Everyone comes to the table with their own strengths and limitations. Good teammates will happily step up to help out. Theresa knew there would be ladders – tall ladders, but when you are on the trail, with 50 lbs on your back, trying to get on a precarious ladder – it tests your metal. Day 3 was an 11.5-hour day for us. This was ladder day (every day was mud day). Over 500 feet of ladders took you down the valley and then you encountered the same 50 story building height to climb on the way up. The ladders were very high and quite un-nerving. This was starting to take its toll on Theresa. These are the type of ladders you would never see on a job site. They are bare wood often covered with moss or mud, and you are completely untethered. Theresa’s stress level was very high; this was scary shit we were doing! At around the halfway point in the ladders, I made the decision to climb down 300 feet of ladder systems and dropped my pack. I then climbed back up to where Theresa was and took her pack down on my back, so she could go down pack free. I would do it again in a heartbeat! That’s what good teams do. I won’t lie, it stressed me out too, but seeing Theresa pushing her comfort zone to the max; I wanted to ensure we would be safe. I stepped up because we needed success together. That day, we overshot our camp, which made us have to go farther than planned, hence the very long day. Theresa came out of that day with many more scrapes and bruises as she conquered those ladders. The funny thing about pushing your comfort zone, it is not like an elastic that retains the same shape when released, it is now your new normal. We teasingly said we were now going to start a Christmas Light company, climbing ladders to put up lights. We were going to call it “Light Queens.”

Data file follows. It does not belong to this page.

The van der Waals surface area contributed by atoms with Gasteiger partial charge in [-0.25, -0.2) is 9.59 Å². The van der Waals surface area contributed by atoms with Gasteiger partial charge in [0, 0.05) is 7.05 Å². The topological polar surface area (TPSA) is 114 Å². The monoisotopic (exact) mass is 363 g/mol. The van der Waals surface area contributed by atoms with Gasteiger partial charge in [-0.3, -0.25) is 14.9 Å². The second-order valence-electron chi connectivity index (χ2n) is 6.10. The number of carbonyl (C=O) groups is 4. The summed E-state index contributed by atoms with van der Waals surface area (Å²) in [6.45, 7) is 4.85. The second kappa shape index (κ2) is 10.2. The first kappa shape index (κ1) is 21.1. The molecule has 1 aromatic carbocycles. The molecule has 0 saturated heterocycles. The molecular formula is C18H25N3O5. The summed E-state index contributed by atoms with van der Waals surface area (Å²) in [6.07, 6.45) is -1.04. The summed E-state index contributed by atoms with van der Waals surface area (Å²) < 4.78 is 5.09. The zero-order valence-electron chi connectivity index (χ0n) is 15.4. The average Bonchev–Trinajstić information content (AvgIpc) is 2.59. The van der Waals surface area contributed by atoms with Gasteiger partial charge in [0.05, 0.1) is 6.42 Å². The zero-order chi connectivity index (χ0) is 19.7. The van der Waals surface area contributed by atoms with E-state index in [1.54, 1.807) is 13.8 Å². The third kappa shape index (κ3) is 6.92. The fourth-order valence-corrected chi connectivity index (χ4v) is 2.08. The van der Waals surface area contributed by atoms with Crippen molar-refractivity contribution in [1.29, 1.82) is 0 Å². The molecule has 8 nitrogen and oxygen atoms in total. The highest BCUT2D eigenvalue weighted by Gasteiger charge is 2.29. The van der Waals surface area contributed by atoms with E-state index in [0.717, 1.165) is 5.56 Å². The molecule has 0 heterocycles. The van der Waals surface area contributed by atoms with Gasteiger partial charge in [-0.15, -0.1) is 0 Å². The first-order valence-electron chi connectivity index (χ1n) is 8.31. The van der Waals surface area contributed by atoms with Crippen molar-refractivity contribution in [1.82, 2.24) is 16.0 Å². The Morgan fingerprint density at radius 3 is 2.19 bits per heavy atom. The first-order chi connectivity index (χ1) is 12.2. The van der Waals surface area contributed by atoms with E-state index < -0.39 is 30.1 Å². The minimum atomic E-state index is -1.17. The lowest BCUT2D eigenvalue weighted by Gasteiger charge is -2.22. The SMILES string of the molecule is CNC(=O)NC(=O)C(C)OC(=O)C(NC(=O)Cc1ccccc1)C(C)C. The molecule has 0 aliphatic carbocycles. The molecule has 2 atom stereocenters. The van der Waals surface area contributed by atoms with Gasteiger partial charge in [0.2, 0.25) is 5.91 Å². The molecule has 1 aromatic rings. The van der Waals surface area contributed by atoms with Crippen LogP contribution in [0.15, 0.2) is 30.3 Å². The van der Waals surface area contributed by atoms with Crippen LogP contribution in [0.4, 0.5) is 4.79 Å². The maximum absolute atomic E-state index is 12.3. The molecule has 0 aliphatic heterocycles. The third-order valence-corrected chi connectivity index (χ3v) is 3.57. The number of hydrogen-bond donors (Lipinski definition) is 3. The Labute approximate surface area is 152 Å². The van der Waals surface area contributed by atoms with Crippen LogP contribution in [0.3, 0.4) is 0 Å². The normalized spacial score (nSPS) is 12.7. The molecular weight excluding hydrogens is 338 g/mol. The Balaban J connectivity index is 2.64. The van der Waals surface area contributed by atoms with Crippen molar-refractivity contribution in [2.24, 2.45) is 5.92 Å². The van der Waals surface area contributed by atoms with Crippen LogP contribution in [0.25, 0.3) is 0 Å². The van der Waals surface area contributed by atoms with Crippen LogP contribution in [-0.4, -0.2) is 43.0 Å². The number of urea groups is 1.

Being proactive in business can keep minor problems from becoming huge issues. Blisters have been known to knock the strongest of athletes down. Like in the boardroom and in life, don’t let blisters take you down. Be proactive, tape your feet – or in business, talk out your concerns constructively and bring ideas to help move the team further. One grain of sand can be the beginning of the end. Don’t let that little irritation grow into something that is now a huge issue to manage.
Teams need a variety of skills, as well as the right tools for success. Boots, poles, and gaiters are a must. You are carrying everything you will need on your back, so light weight gear is essential. Preparation, forethought, and research was a critical step to our success before we even stepped foot on the trail. This trail is not for Princesses! Because there were only two of us, we had to carry together “must haves” like our stove, tent, tarp, sleeping bags, satellite phone and food which made our pack weight 50lbs. Water is heavy!! Like in business, there is no use for “fluff” or being indecisive. For us, that meant only the bare necessities, like 2 t-shirts, 3 pairs of socks, 2 pairs of pants because this is not the time to bring your closet with you. We wore the same clothes for hiking and the same clothes for camp life for eight days. (I’m sure we smelled great!)
One item I was so grateful I brought were simple gardening gloves. It gave me the confidence to grab muddy roots, rocks, and give me extra grip on the ladders. They were my “security blanket gloves”. If you can ever bring a personal tool to help you succeed in business, do it.
After 8 days, 7 nights, 58 hours of hiking, soaking feet, 91 Km’s, 50 lbs on our back, we made it – Blister Free! We walked hand in hand the last 100 feet, feeling many types of emotions. There is no one else I would have made this trip with. While I missed my husband and two sons, this experience is something I will carry with me my whole life. That shower after eight days was glorious. The dinner and drinks after that – divine. I call the WCT “Beauty and the Beast.” While it is so beautiful, it is a beast of a trail.